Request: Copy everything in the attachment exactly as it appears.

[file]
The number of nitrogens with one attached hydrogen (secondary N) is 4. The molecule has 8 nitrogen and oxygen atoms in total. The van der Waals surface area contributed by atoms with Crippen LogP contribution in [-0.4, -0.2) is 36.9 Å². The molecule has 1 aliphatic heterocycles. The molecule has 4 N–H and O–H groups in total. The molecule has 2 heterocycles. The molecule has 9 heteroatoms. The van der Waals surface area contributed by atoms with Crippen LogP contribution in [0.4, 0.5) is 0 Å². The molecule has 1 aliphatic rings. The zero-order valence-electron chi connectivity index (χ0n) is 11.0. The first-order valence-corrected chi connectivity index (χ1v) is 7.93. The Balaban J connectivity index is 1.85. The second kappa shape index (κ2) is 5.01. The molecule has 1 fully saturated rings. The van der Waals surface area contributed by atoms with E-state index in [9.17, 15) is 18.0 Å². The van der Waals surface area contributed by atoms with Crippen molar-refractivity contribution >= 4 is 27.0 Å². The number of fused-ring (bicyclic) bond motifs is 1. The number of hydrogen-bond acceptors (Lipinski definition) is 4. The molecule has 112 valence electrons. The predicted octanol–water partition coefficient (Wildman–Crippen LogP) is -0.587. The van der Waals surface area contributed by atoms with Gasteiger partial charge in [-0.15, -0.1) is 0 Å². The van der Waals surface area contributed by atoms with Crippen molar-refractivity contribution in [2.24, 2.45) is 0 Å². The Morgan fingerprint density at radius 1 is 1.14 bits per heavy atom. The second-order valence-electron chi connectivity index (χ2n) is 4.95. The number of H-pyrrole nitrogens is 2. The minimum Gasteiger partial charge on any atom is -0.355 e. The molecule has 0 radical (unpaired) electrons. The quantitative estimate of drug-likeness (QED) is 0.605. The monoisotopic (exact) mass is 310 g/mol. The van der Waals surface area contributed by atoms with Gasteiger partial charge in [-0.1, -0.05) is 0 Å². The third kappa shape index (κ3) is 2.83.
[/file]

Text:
The number of nitrogens with one attached hydrogen (secondary N) is 4. The molecule has 8 nitrogen and oxygen atoms in total. The van der Waals surface area contributed by atoms with Crippen LogP contribution in [-0.4, -0.2) is 36.9 Å². The molecule has 1 aliphatic heterocycles. The molecule has 4 N–H and O–H groups in total. The molecule has 2 heterocycles. The molecule has 9 heteroatoms. The van der Waals surface area contributed by atoms with Crippen LogP contribution in [0.4, 0.5) is 0 Å². The molecule has 1 aliphatic rings. The zero-order valence-electron chi connectivity index (χ0n) is 11.0. The first-order valence-corrected chi connectivity index (χ1v) is 7.93. The Balaban J connectivity index is 1.85. The second kappa shape index (κ2) is 5.01. The molecule has 1 fully saturated rings. The van der Waals surface area contributed by atoms with E-state index in [9.17, 15) is 18.0 Å². The van der Waals surface area contributed by atoms with Crippen molar-refractivity contribution >= 4 is 27.0 Å². The number of fused-ring (bicyclic) bond motifs is 1. The number of hydrogen-bond acceptors (Lipinski definition) is 4. The molecule has 112 valence electrons. The predicted octanol–water partition coefficient (Wildman–Crippen LogP) is -0.587. The van der Waals surface area contributed by atoms with Gasteiger partial charge in [-0.15, -0.1) is 0 Å². The van der Waals surface area contributed by atoms with Crippen molar-refractivity contribution in [2.24, 2.45) is 0 Å². The Morgan fingerprint density at radius 1 is 1.14 bits per heavy atom. The second-order valence-electron chi connectivity index (χ2n) is 4.95. The number of H-pyrrole nitrogens is 2. The minimum Gasteiger partial charge on any atom is -0.355 e. The molecule has 0 radical (unpaired) electrons. The quantitative estimate of drug-likeness (QED) is 0.605. The monoisotopic (exact) mass is 310 g/mol. The van der Waals surface area contributed by atoms with Gasteiger partial charge in [-0.1, -0.05) is 0 Å². The third kappa shape index (κ3) is 2.83.